Press Pause: Reflection

Recently, I’ve hit a high point in my reporting class: I know, with more certainty and clarity than ever before, that I want to work in radio. Through my last team story on Latinos in Mexico, Missouri (what a coincidence, right?), I realized I can tap into untold stories of a whole population of people, here in the United States and abroad.

So when a friend told me about Radio Ambulante, a non-for-profit Latin American version of WBEZ’s This American Life, I saw my ideal reporting career flash before my eyes: telling long-form radio stories about all aspects of Latin America, policy, culture and people. I think I’d be more than happy with that.

I don’t know where that kind of reporting would take me in South America or the United States. But that’s one of the coolest parts about journalism: You’re only certain you’ll be telling stories, never of where, who or what about.

There’s a lot I have to learn and experience before I get to that point. But as I perused Radio Amublante’s website, and stumbled upon their pitch form, I paused.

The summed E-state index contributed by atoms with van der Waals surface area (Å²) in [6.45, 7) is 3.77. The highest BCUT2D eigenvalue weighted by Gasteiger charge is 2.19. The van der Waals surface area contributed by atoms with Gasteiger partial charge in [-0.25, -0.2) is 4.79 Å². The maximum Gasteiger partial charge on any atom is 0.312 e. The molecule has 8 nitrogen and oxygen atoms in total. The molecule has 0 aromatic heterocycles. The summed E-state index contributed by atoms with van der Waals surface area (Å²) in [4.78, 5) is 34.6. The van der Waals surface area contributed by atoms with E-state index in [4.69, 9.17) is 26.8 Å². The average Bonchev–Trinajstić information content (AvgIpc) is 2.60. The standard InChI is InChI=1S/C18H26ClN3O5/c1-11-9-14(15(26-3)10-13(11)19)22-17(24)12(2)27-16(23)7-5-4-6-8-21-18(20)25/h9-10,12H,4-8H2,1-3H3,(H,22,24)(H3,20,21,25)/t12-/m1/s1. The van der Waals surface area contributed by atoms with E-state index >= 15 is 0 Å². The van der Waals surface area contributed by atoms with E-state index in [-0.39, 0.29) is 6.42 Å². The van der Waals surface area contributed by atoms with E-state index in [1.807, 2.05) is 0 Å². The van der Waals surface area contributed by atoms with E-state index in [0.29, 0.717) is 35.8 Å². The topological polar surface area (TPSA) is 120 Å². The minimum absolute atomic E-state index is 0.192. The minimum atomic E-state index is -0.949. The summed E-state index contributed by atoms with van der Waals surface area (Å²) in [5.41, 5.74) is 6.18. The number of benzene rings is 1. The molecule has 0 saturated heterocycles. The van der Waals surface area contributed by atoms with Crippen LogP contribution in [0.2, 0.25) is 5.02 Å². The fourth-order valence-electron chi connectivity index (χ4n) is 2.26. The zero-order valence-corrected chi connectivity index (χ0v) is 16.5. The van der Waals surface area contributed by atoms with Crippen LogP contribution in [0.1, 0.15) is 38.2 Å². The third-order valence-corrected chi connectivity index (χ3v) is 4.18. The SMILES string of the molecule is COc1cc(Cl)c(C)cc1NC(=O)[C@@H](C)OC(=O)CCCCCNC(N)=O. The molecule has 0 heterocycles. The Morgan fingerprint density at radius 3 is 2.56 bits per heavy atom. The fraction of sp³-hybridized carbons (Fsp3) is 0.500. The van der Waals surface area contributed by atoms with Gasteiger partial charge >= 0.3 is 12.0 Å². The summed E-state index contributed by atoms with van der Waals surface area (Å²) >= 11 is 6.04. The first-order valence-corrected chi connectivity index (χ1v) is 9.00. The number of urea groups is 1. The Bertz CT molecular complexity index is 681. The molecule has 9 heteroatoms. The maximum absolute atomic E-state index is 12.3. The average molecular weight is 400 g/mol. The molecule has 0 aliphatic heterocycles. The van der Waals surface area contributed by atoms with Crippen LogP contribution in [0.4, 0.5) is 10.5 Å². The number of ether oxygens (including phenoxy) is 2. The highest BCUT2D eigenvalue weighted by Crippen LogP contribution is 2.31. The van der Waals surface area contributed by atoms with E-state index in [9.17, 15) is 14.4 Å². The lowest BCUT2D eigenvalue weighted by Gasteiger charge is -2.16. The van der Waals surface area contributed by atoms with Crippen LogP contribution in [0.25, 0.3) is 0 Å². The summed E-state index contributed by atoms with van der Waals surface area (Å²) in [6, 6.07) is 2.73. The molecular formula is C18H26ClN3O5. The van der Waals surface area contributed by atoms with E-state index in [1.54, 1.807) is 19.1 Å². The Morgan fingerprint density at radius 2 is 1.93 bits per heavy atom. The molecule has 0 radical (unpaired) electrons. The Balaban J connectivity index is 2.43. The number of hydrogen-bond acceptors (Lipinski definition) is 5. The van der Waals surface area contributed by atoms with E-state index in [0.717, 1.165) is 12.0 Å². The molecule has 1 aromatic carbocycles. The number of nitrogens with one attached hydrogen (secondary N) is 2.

It looked almost exactly the same as the one we use in my reporting class.

(I suppose my college investment might just pay off in the future.) Pitching a story well is perhaps one of the greatest takeaways I will have from my time at the journalism school. This gets me excited about the things I’ll be able to do later down the road. Even after 9 weeks in this class, I know I’ve made huge strides in the way I approach a story, the questions I ask and the way I write a script.

If anything, this class has taught me to pay attention and take opportunities, challenges and risks head on.

So as I as I scrolled through some of the stories they’ve done so far, I thought to myself: Can I work here one day?

I’d love to. And after I graduate, I think I’ll have the skill set, drive and knowledge to start somewhere. When I think about the reach Radio Ambulante has (airing throughout various Latin American countries, the US and online). This is what gets me pumped to work through a challenging reporting class. If anything, looking expectantly toward the future makes the present challenges and success seem that much more valuable.

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